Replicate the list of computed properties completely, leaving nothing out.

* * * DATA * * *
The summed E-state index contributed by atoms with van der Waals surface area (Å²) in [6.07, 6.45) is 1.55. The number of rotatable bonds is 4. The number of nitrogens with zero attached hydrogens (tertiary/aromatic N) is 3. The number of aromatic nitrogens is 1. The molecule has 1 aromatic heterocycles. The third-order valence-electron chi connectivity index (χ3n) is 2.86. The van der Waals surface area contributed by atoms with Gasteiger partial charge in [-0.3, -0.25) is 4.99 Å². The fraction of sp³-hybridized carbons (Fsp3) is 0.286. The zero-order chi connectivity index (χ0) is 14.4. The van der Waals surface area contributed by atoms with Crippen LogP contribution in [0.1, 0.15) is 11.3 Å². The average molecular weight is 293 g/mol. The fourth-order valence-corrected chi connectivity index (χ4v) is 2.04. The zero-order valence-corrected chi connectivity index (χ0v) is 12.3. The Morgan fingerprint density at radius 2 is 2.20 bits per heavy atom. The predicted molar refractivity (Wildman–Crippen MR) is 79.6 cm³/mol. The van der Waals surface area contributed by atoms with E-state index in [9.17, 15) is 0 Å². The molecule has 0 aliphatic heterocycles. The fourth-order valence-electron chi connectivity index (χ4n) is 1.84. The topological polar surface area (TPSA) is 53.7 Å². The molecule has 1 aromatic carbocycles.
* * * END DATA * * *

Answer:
The summed E-state index contributed by atoms with van der Waals surface area (Å²) in [6.07, 6.45) is 1.55. The number of rotatable bonds is 4. The number of nitrogens with zero attached hydrogens (tertiary/aromatic N) is 3. The number of aromatic nitrogens is 1. The molecule has 1 aromatic heterocycles. The third-order valence-electron chi connectivity index (χ3n) is 2.86. The van der Waals surface area contributed by atoms with Gasteiger partial charge in [-0.3, -0.25) is 4.99 Å². The fraction of sp³-hybridized carbons (Fsp3) is 0.286. The zero-order chi connectivity index (χ0) is 14.4. The van der Waals surface area contributed by atoms with Crippen LogP contribution in [0.1, 0.15) is 11.3 Å². The average molecular weight is 293 g/mol. The fourth-order valence-corrected chi connectivity index (χ4v) is 2.04. The zero-order valence-corrected chi connectivity index (χ0v) is 12.3. The Morgan fingerprint density at radius 2 is 2.20 bits per heavy atom. The predicted molar refractivity (Wildman–Crippen MR) is 79.6 cm³/mol. The van der Waals surface area contributed by atoms with E-state index in [9.17, 15) is 0 Å². The molecule has 0 aliphatic heterocycles. The fourth-order valence-electron chi connectivity index (χ4n) is 1.84. The topological polar surface area (TPSA) is 53.7 Å². The molecule has 1 aromatic carbocycles.